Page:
Boston bombers had 6 bombs, rifle, handguns: police chief
While the older brother Tamerlan, 26, was killed in the gunfight, the younger, Dzhokar, 19, was captured Friday night from a boat.
Boston: The two Boston Marathon bombing suspects had at least six bombs -- three of which exploded, handguns and a rifle when police officers first confronted them in a dark residential street in Watertown, a Boston suburb, police said on Saturday.
"A single officer was the first to encounter the two cars that Tamerlan and Dzhokar Tsarnaev were driving, just before 1 am on Friday," Watertown police chief Edward Deveau told CNN. "Before the officer could get backup, the two cars stopped, and the brothers got out."
"They jump out of the car and unload on our police officer," Deveau was quoted as saying. "They both came out shooting -- shooting guns, handguns. He's under direct fire, very close by. He has to jam it in reverse and try to get himself a little distance."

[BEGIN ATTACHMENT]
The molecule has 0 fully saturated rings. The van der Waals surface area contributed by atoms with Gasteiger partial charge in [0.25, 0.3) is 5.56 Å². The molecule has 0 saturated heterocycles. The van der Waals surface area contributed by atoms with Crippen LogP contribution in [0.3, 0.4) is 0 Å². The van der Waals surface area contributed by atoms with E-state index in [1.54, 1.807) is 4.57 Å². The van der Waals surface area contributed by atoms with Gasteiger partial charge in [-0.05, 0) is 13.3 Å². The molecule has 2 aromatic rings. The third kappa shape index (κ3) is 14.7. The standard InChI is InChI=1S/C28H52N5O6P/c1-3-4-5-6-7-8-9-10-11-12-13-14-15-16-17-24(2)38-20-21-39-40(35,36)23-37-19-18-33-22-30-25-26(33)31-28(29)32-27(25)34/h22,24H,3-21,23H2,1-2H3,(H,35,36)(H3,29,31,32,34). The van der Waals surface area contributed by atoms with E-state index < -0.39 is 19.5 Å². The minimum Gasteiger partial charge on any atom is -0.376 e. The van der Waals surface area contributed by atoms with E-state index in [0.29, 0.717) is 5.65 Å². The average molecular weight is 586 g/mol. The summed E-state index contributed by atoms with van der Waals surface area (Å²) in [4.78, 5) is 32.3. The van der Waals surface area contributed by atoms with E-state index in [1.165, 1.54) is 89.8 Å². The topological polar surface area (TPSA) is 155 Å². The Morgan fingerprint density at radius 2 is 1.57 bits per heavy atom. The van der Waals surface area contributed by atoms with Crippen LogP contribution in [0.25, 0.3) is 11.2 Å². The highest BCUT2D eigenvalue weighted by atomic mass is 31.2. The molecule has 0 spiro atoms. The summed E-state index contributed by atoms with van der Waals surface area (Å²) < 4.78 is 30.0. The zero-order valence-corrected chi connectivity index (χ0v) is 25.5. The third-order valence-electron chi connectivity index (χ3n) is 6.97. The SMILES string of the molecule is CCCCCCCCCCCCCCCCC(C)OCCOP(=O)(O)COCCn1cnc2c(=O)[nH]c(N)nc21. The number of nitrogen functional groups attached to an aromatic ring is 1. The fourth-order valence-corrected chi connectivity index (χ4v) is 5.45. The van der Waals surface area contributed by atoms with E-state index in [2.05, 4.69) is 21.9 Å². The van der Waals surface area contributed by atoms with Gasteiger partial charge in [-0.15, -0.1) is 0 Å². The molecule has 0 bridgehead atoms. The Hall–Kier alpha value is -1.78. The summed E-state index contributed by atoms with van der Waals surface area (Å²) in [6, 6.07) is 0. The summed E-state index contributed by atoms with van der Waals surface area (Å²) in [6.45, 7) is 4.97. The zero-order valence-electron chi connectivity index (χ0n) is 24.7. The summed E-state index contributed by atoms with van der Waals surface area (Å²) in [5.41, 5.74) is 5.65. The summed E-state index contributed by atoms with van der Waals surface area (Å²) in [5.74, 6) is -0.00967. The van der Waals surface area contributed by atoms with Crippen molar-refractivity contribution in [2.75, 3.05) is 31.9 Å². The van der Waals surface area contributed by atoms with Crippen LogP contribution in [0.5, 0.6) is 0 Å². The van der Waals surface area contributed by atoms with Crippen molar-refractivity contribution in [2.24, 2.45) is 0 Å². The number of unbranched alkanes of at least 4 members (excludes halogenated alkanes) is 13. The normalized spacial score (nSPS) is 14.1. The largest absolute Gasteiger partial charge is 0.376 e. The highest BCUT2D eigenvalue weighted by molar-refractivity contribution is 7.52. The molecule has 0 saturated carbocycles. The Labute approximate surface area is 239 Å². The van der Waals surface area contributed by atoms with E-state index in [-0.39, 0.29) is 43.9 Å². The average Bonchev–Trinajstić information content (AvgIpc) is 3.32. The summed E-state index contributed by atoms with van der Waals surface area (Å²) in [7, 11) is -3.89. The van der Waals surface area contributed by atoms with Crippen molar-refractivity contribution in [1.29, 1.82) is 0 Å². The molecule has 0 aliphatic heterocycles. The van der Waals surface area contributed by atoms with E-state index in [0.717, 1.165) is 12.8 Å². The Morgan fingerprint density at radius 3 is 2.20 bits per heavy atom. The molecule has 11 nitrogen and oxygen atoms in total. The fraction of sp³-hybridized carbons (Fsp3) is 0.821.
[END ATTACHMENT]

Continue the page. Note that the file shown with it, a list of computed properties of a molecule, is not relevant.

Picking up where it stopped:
Five other police officers, including two who had just finished their shifts, then arrived at what Deveau called a "very tight area" in the middle of an intense shootout. One of the officers was shot in the groin.
"We estimate there were over 200 shots fired in a five-to 10-minute period," Deveau told CNN.
One of the brothers threw an explosive at the officers. They later discovered it was a pressure cooker bomb, similar to the ones used at the Monday's marathon, where three people were killed and about 180 wounded, the chief said.
While the older brother Tamerlan, 26, was killed in the gunfight, the younger, Dzhokar, 19, was captured Friday night from a boat in a yard of a residential house in suburban Watertown after a massive manhunt that virtually shut down Boston, one of America's oldest cities.